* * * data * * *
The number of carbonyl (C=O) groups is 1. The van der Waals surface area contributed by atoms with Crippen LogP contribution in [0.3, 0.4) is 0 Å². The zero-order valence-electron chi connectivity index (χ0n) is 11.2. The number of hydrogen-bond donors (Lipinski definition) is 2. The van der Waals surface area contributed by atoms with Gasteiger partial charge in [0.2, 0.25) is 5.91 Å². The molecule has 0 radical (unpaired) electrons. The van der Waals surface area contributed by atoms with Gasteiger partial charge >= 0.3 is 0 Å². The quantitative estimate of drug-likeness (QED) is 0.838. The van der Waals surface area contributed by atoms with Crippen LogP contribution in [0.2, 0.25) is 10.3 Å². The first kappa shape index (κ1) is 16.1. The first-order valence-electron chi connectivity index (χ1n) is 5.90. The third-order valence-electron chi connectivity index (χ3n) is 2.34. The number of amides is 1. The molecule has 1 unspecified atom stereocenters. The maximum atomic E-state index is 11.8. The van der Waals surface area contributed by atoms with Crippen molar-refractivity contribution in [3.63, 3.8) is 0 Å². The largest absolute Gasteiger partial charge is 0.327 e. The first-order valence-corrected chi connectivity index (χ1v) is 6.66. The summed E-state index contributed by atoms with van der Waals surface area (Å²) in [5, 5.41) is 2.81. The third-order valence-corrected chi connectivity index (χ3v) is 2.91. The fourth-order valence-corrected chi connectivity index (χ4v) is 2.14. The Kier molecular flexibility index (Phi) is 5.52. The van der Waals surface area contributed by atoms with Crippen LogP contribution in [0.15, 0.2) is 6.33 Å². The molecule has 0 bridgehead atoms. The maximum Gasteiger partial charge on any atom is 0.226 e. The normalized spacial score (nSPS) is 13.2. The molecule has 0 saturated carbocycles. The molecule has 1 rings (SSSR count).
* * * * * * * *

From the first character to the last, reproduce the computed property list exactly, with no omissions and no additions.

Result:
The number of carbonyl (C=O) groups is 1. The van der Waals surface area contributed by atoms with Crippen LogP contribution in [0.3, 0.4) is 0 Å². The zero-order valence-electron chi connectivity index (χ0n) is 11.2. The number of hydrogen-bond donors (Lipinski definition) is 2. The van der Waals surface area contributed by atoms with Gasteiger partial charge in [0.2, 0.25) is 5.91 Å². The molecule has 0 radical (unpaired) electrons. The van der Waals surface area contributed by atoms with Gasteiger partial charge >= 0.3 is 0 Å². The quantitative estimate of drug-likeness (QED) is 0.838. The van der Waals surface area contributed by atoms with Crippen LogP contribution in [0.2, 0.25) is 10.3 Å². The first kappa shape index (κ1) is 16.1. The first-order valence-electron chi connectivity index (χ1n) is 5.90. The third-order valence-electron chi connectivity index (χ3n) is 2.34. The number of amides is 1. The molecule has 1 unspecified atom stereocenters. The maximum atomic E-state index is 11.8. The van der Waals surface area contributed by atoms with Crippen molar-refractivity contribution in [3.63, 3.8) is 0 Å². The largest absolute Gasteiger partial charge is 0.327 e. The first-order valence-corrected chi connectivity index (χ1v) is 6.66. The summed E-state index contributed by atoms with van der Waals surface area (Å²) in [5, 5.41) is 2.81. The third-order valence-corrected chi connectivity index (χ3v) is 2.91. The fourth-order valence-corrected chi connectivity index (χ4v) is 2.14. The Kier molecular flexibility index (Phi) is 5.52. The van der Waals surface area contributed by atoms with Crippen LogP contribution in [0.15, 0.2) is 6.33 Å². The molecule has 0 bridgehead atoms. The maximum Gasteiger partial charge on any atom is 0.226 e. The normalized spacial score (nSPS) is 13.2. The molecule has 0 saturated carbocycles. The molecule has 1 rings (SSSR count).